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The IREM Job Analysis identifies conflict management as one of the critical leadership competencies required of property and asset managers. One of the common myths is that conflict is inherently bad and should be minimized or avoided at all costs. On the contrary, properly managed conflict can lead to greater innovation, performance, and even improved cohesion within a team—creating an environment for open and honest discussions. Of course, if it’s not managed properly, conflict can also have the opposite results.
One of the best tactics for managing conflict is known as mental jiujitsu—avoid pitting your strength against your opponent’s directly; instead, use your skill to step aside and turn their strength to your ends. In other words, absorb the energy of your opponent and use it to manage their behavior.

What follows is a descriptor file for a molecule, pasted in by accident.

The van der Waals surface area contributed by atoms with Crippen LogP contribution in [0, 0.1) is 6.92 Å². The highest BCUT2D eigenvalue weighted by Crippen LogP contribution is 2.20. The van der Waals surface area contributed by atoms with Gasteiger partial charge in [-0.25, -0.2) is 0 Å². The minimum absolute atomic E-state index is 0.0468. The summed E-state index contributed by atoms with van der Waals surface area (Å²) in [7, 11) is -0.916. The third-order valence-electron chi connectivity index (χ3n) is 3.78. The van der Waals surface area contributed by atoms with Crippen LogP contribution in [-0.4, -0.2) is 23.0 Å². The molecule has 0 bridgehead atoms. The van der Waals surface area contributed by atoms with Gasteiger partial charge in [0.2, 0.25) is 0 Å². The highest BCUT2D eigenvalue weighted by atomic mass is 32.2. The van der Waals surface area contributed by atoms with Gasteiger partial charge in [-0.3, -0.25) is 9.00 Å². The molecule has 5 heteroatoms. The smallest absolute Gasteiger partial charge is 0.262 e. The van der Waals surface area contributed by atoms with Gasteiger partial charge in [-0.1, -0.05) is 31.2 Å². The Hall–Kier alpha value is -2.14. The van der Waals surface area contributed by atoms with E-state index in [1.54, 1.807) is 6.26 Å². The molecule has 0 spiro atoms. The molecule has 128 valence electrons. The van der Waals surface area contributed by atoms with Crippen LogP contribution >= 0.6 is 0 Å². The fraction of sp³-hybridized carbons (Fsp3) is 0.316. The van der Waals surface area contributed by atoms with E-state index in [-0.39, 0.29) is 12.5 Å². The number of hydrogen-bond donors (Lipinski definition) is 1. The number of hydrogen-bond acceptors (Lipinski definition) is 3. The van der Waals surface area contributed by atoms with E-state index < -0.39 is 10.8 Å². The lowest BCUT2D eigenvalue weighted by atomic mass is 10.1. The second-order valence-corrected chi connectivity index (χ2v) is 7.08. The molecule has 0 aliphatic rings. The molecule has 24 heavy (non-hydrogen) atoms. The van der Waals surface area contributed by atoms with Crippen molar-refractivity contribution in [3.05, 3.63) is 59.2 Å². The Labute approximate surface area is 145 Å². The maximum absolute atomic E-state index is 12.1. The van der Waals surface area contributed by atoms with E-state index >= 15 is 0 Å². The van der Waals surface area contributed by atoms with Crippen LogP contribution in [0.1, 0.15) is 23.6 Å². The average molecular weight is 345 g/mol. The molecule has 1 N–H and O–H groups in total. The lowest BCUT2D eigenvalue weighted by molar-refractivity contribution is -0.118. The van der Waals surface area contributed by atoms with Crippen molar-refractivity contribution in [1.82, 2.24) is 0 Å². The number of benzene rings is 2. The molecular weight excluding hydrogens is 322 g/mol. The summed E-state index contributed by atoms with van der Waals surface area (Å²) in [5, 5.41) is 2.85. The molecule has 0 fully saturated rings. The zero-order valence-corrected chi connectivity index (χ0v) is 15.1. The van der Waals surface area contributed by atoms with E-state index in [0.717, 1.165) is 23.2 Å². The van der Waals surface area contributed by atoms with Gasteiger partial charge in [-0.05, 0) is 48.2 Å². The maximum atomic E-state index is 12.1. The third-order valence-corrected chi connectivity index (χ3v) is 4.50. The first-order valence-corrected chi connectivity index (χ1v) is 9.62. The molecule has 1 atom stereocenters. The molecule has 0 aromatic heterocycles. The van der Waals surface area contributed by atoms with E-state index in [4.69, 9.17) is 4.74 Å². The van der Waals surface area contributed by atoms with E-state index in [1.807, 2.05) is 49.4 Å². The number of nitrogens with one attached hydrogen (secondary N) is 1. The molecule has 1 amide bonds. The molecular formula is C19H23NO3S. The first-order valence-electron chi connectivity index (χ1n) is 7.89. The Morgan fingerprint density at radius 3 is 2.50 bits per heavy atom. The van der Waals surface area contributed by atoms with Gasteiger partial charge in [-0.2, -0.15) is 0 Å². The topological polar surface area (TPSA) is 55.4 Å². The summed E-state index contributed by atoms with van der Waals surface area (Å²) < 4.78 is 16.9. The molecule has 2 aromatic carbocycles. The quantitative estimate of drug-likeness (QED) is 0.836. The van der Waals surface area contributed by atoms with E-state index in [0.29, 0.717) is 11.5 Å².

So how do you do that? If pushed, do not push back:
- When they assert their positions, do not reject them: Ask them to explain their position. How does it achieve their interests (helping to learn more about their real interest)? Why do they think it is a fair and reasonable solution?
- When they attack your ideas, don’t defend them: Ask them to explain why your ideas won’t help achieve their interests. Ask them to help you understand why they don’t think it’s a fair and reasonable solution.
- When they attack you, don’t counterattack: Sidestep their attack and deflect it against the problem. If someone says, “You’re just being selfish about this,” respond by saying “Well, let’s look at the problems and maybe it will help me understand why you think I’m being selfish.” If someone is using unfair tactics, simply call them out on it, “It sounds like you can’t make a final decision on this. Perhaps I should talk to the person who can, or postpone our discussion until you get more direction.” Generally, when the other person knows that you know an unfair tactic is being used, they will stop using it.
Format: PDF; 6 pages
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